. . . and it goes against the grain with me to repeat a tale already plainly told.

E V Rieu

a sort of elderly Raffles (p 78)

Raffles, the archetype of the ‘gentleman burglar’, was the creation of E W Hornung (1866-1921), Arthur Conan-Doyle’s brother-in-law. Like the Holmes stories, Raffles’s adventures are narrated by an admiring assistant, Bunny Manders, though Hornung inverted the Holmesian motif by making a scoundrel his ‘hero’. Raffles made his first appearance in The Amateur Cracksman (1899).

See also The Code of the Woosters.

an oily old plug-ugly (p 78)

The origins of the term “plug-ugly” are obscure. Bartlett suggested that it may have originated with “certain fire companies” (ie volunteer fire fighters, cf ‘fireplug’, an American term for a hydrant) in American cities, especially Baltimore, in the mid-19th century. Alternatively, it may have come from a short spike fixed in the toe of a boot. Either way, it came to be applied to gangs of violent ruffians disrupting 19th century US elections. In the 20th century it was also been applied, often by Wodehouse, to unpleasant and violent individuals. In this instance, the meaning is subverted by the adjective “oily” (subtle, insidious), giving a delightfully incongruous picture of Lord Emsworth as seen by Peters.

See also Joy in the Morning.

In Something New, Mr Peters refers to Lord Emsworth as “an oily old second-story man”, which carries the suggestion that the Earl would steal from first-floor (US second-story) bedrooms, but lacks any suggestion of violence.

Chapter 4 Part 2 (pp 80 - 82)

jump my claim (p 82)

To “jump a claim” is to take possession of a piece of land (such as a mine) when the former occupant has abandoned it or allowed his rights to lapse. In the technical sense, this is a (quasi-)legal act, but when it is used figuratively, as here, it usually refers to some kind of underhand behaviour.

Chapter 5 Part 1 (pp 82 - 90)

The four-fifteen express (p 82)

Passenger trains in Britain do not have train numbers, being referred to by their departure times. At this time, the 24-hour clock was not generally used in England, so this would have been the 4.15 pm (ie 16.15) departure.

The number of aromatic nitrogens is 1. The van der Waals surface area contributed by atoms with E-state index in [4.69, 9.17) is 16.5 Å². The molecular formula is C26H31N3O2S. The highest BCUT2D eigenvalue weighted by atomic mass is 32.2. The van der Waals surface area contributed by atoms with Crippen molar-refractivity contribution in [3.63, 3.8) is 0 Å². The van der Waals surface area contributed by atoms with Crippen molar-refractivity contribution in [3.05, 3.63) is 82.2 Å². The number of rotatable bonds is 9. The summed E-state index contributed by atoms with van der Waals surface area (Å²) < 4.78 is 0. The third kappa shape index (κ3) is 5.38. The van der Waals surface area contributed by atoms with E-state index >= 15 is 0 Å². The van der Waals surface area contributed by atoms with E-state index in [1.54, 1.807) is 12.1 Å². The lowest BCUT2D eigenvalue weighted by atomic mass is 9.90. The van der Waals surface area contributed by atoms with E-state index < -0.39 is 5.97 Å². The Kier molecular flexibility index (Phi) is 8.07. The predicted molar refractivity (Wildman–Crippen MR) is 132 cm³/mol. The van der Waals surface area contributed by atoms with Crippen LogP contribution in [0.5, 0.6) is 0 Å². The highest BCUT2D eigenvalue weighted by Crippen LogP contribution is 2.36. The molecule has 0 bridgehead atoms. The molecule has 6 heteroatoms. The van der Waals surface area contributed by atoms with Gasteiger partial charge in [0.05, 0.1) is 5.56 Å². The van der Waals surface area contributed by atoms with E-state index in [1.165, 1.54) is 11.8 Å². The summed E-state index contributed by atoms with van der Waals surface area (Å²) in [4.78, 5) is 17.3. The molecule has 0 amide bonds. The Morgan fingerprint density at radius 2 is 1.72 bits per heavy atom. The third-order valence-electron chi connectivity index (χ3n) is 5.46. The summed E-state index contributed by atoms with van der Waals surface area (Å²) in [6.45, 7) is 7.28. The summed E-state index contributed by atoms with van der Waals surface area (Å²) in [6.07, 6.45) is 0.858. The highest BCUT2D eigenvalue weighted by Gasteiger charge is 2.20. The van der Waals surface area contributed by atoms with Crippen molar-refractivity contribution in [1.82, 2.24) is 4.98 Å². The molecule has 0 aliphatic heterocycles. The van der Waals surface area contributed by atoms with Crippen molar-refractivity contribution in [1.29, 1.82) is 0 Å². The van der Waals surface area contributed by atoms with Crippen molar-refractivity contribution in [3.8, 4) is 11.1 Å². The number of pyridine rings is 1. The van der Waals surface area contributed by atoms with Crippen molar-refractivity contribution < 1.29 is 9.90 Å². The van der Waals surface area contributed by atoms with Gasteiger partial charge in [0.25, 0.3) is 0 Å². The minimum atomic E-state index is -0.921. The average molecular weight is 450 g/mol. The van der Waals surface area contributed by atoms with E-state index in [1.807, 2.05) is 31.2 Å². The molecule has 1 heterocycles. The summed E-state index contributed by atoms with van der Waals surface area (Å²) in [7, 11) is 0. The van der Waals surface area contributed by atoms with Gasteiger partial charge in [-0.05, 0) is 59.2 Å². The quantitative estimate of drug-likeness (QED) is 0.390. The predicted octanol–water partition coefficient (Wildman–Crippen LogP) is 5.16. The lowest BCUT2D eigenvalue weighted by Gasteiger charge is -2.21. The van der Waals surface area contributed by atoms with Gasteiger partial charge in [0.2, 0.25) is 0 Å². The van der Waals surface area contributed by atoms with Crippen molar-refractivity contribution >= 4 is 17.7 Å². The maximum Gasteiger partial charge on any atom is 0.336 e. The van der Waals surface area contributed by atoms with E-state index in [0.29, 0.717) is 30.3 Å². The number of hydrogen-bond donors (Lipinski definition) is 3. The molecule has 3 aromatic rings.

Paddington Station (p 82)

Paddington Station is the London terminus of the former Great Western Railway, serving the South-West of England, most of Wales, and parts of the West Midlands. It lies in west London, about a mile and a half from Arundell Street. The station was built between 1850 and 1854 by the GWR’s engineer, Isambard Kingdom Brunel. The great train-shed is an important early example of the structural use of iron.

second class . . . first class (p 82)

Railway companies in Britain used to provide three classes of service, with varying fares and comfort levels—in the early years, third-class passengers were carried only in goods carriages! Until 1872, third-class was not available on all trains but in that year the Midland Railway extended third-class to all its services and followed this by eliminating second-class altogether in 1875. The other railway companies slowly followed suit, the GWR abolishing second-class on main-line services in 1908 and on all other services by 1911.

Ordinary working people travelled third class, but Joan and Ashe, as upper servants, would have considered themselves a cut above this and would have expected to travel second class.

the life adventurous (p 83)

Poor Mole, the Life Adventurous was so new a thing to him, and so thrilling; and this fresh aspect of it was so tempting; and he had fallen in love at first sight with the canary-coloured cart and all its little fitments.

Kenneth Grahame, The Wind in the Willows, ch II, "The Open Road" (1908)

Goddess of Adventure (p 83)

There is no specific Goddess of Adventure in classical or Germanic mythology. The nearest equivalent would be the Goddess of Fortune, known to the Greeks as Tyche, to the Romans as Fortuna.

pluck at his sleeve (p 83)

As they pass by, pluck Casca by the sleeve,
And he will, after his sour fashion, tell you
What hath proceeded worthy note to-day.

Shakespeare, Julius Caesar, Act I, sc 2

looking neither to left nor right (p 83)

Perhaps a Biblical allusion:

Let thine eyes look right on, and let thine eyelids look straight before thee.

Ponder the path of thy feet, and let all thy ways be established.

Turn not to the right hand nor to the left: remove thy foot from evil.

Proverbs, iv, 25-27

slothful peace (p 84)